Tuareg Rebellions

Tuareg Rebellions
   Like many African peoples, the Tuareg were affected by the decolonization and national liberation efforts and transformations sweeping Africa in the 1950s and 1960s. They were tempted to envisage a postcolonial all-Tuareg Saharan Republic, Azawad, bringing together Tuareg-populated areas in northern Mali, northern Niger, southern Algeria, and southwestern Libya. However, the Tuareg's primary allegiances and ties were directed to their immediate and local communities. Since the times of the Sultanate of Agadez, the Tuareg have never established a unified political and military front.
   During the years following national independence in 1960s, the new national governments could not meet the goals of development. Administrative inexperience, combined with unworkable social and economic policies, proved disastrous to the economy and to the people's civil and political liberties. In addition to poverty was a conviction among the Tuareg that they were singled out for persecution and discrimination and were more marginalized than other ethnic groups in the distribution of state benefits. The Tuareg observed that most of the senior leaders of postcolonial Mali and Niger, for example, were drawn from the southern ethnic groups, which were hostile to the pastoral culture of the northern nomads. The Tuareg were also alarmed by the rhetoric of the land reform program that threatened their privileged access to agricultural products and exchange relationships with sedentary vassal groups. Some Tuareg leaders began to suspect that the new national elites were bent on destroying Tuareg culture (ecocide) under the pretext of economic growth and development.
   The first Tuareg rebellion began in northern Mali in early 1962, employing guerilla tactics and raids against government targets. The attacks escalated in size and destructiveness through 1963, resulting in very disturbed conditions in the Tuareg-populated north. However, the Tuareg attacks did not reflect a unified leadership or clear evidence of a coherent strategic vision. The insurgents generally depended on their camels for transportation and were equipped mainly with unsophisticated and rather old small arms. They also failed to mobilize the Tuareg community as a whole. The Malian government reacted quickly and harshly. Mali's army conducted repressive counterinsurgency operations. By the end of 1964, the government's harsh methods had crushed the rebellion. It then placed the Tuaregpopulated northern regions under a repressive military administration. Consequently, Mali's Tuareg fled as refugees to neighboring countries. While the government had succeeded in ending the rebellion, its coercive and violent measures alienated many Tuaregs who had not supported the insurgents. Atrocities and human rights abuses on both sides contributed to a climate of fear and distrust in the north. Furthermore, while the government subsequently announced a number of programs to improve local infrastructure and economic development, it lacked the resources to follow through on most of them. As a result, Tuareg grievances remained largely unaddressed, and resentment continued in many Tuareg communities after 1964. Clearly, the problem of instability in the north had simply been deferred, not resolved.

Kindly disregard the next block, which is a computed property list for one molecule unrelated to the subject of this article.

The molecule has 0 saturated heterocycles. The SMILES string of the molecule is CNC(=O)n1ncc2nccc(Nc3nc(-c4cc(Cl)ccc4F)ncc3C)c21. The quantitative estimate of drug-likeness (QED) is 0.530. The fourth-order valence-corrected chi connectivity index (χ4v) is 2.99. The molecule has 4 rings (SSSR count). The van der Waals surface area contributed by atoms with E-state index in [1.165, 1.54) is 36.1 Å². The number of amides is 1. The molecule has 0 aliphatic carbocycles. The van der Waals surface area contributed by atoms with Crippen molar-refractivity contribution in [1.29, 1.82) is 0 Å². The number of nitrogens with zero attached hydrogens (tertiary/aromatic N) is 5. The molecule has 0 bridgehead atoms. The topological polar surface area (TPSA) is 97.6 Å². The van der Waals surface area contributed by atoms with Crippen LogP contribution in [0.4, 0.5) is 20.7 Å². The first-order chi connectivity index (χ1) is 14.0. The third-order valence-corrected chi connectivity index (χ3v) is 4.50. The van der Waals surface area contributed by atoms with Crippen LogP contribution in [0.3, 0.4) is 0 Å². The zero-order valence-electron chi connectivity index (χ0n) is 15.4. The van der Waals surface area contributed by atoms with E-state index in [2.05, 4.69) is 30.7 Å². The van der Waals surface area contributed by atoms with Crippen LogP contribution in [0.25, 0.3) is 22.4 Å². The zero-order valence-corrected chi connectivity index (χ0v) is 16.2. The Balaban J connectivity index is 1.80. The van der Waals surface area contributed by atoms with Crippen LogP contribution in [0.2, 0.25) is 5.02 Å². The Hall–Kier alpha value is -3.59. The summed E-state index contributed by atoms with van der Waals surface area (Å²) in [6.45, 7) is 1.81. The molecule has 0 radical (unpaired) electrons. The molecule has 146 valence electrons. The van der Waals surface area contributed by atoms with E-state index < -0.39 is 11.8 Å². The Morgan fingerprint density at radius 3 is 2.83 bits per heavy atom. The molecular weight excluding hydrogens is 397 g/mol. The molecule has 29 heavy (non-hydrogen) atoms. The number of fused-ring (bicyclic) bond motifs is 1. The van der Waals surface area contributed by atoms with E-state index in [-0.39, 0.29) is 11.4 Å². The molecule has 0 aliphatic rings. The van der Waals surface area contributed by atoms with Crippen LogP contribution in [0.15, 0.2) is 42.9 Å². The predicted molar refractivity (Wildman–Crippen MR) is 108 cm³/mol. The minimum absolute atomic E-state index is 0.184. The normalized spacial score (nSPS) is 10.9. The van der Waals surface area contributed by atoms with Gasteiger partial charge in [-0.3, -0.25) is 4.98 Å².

Moreover, the region suffered devastating droughts between 1968 and 1974 and then again in 1980 and 1985. This undermined the pastoral livelihood of nomadic peoples in the Sahelian states, killing a very high proportion of the livestock and forcing many of the nomads to find refuge in squalid refugee camps or in urban areas in the south, where their pastoral skills were of little economic value. The Tuareg accused the government of Mali of disregarding the plight of the Tuareg in the drought of the early 1970s, arguing that Malian officials withheld food relief in order to destroy the Tuaregs or drive them out of Mali. During this period, the state undertook significant relief efforts among the northern nomads, including the Tuareg.